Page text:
Jun. 5th, 2014

jennygordon: (Froud)
Thanks everyone for your feedback on my fledgling logline. I have duly scrumpled it up and tossed it in the circular filing cabinet!

Which is to say, I went back to the drawing-board last night to have a good hard ponder (see avatar!)

This is the first time I've written a logline up front (or in fact a synopsis of any kind or length). Normally, my 'process' is to get some planning done, with particular reference to my final destination. (I've learned that if I don't have a pretty clear idea about how the book ends, it'll fizzle out and fade at some point along the way). Then I write, write, write.

FallingBook, however, seems to want me to approach it differently, largely because it's a reworking of an existing MS. Also, for certain Life Reasons, I have limited time and energy at the moment, so am not able to indulge in delicious swathes of writing. So, bite-sized exercises such as writing the logline are very useful.

Useful in lots of ways, as it turns out.

As I mentioned last time, Blake Snyder advocates writing the logline before you write anything else, and I can see the sense in doing so. In figuring out the key elements of the logline — who is it about? what are they struggling against? what are the stakes? what do they need to do? — it reveals where the gaps are in the story. This is immensely helpful, as it means I can fix things at this early stage, instead of realising it 100 pages and 1000 hours down the line, swearing a lot, and plunging into the Writerly Doldrums.

Specifically for me, it has raised the question of who or what my antagonist is. Who or what is the MC struggling against?

At the outset, I was pretty certain her estranged daughter filled the role. And to some extent, she does. However, when [livejournal.com profile] authorwithin pointed out that my stakes in the logline aren't high enough, it made me rethink my position. And what I've realised is that the daughter isn't the antagonist at all. I've gone full circle and arrived back at the point where I started 15 years ago when I wrote the short story on which the novel is based. Intriguingly (for me, at least) the antagonist doesn't appear in person until well into the book, and then it's in flashback form. We don't meet the antagonist in actuality until the closing chapters. It reminded me of this helpful little piece by Donald Maas.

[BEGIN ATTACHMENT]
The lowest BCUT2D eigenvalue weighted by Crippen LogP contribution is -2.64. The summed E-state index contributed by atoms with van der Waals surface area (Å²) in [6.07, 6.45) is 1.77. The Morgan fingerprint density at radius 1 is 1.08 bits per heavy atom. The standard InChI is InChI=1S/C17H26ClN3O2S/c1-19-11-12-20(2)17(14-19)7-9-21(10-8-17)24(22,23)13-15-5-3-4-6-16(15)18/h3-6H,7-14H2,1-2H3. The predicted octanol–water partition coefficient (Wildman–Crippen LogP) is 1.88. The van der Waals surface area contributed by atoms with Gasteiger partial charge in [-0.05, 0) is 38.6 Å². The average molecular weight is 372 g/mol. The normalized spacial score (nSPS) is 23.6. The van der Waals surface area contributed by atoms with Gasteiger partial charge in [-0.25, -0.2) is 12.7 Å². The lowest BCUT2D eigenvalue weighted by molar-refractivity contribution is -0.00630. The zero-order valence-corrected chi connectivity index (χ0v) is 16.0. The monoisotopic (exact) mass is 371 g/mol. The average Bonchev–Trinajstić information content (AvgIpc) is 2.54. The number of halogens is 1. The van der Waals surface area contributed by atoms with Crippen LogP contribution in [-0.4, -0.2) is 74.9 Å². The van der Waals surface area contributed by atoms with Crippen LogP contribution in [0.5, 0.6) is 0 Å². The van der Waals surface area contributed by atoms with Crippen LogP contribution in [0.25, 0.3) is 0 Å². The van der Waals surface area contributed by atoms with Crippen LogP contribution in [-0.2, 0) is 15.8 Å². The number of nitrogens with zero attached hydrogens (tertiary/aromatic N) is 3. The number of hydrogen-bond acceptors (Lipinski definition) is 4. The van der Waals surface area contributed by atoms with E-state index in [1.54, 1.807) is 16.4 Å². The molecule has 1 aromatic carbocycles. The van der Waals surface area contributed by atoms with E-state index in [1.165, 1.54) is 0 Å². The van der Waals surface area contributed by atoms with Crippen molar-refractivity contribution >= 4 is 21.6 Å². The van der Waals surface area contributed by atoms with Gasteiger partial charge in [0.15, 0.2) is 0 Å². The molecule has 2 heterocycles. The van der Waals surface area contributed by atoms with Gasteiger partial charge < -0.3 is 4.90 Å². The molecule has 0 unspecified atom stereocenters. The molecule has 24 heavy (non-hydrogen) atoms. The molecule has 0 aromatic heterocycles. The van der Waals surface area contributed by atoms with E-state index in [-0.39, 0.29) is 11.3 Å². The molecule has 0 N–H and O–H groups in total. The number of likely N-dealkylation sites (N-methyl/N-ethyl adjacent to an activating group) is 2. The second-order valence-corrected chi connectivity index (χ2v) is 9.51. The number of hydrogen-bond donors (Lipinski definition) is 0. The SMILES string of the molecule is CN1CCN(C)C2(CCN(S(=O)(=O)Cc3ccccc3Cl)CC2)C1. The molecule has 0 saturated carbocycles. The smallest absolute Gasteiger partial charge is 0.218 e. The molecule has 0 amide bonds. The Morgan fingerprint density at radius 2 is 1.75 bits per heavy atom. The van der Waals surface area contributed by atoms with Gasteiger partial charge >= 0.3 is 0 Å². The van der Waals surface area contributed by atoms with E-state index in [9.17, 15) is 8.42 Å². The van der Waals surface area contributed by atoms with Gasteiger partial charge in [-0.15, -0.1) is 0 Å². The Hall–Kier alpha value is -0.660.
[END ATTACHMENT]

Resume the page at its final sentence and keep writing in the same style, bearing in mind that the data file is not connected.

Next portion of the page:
Such fun, this novel-creation business!
jennygordon: (Froud)
Thanks everyone for your feedback on my fledgling logline. I have duly scrumpled it up and tossed it in the circular filing cabinet!

Which is to say, I went back to the drawing-board last night to have a good hard ponder (see avatar!)

This is the first time I've written a logline up front (or in fact a synopsis of any kind or length). Normally, my 'process' is to get some planning done, with particular reference to my final destination. (I've learned that if I don't have a pretty clear idea about how the book ends, It'll fizzle out and fade at some point along the way). Then I write, write, write.

FallingBook, however, seems to want me to approach it differently, largely because it's a reworking of an existing MS. Also, for certain Life Reasons, I have limited time and energy at the moment, so am not able to indulge in delicious swathes of writing. So, bite-sized exercises such as writing the logline are very useful.

Useful in lots of ways, as it turns out.

As I mentioned last time, Blake Snyder advocates writing the logline before you write anything else, and I can see the sense in doing so. In figuring out the key elements of the logline — who is it about? what are they struggling against? what are the stakes? what do they need to do? — it reveals where the gaps are in the story. This is immensely helpful, as it means I can fix things at this early stage, instead of realising it 100 pages and 1000 hours down the line, swearing a lot, and plunging into the Writerly Doldrums.

Specifically for me, it has raised the question of who or what my antagonist is. Who or what is the MC struggling against?

At the outset, I was pretty certain her estranged daughter filled the role. And to some extent, she does. However, when authorwithin pointed out that my stakes in the logline aren't high enough, it made me rethink my position. And what I've realised is that the daughter isn't the antagonist at all. I've gone full circle and arrived back at the point where I started 15 years ago when I wrote the short story on which the novel is based. Ingriguingly (for me, at least) the antagonist doesn't appear in person until well into the book, and then it's in flashback form. We don't meet the antagonist in actuality until the closing chapters. It reminded me of this helpful little piece by Donald Maas.

Such fun, this novel-creation business!

Profile

jennygordon: (Default)
jennygordon

January 2016

S M T W T F S
      12
3456789
10111213141516
17181920212223
24252627282930
31      

Most Popular Tags

Style Credit

Expand Cut Tags

No cut tags
Page generated Oct. 21st, 2017 01:22 am
Powered by Dreamwidth Studios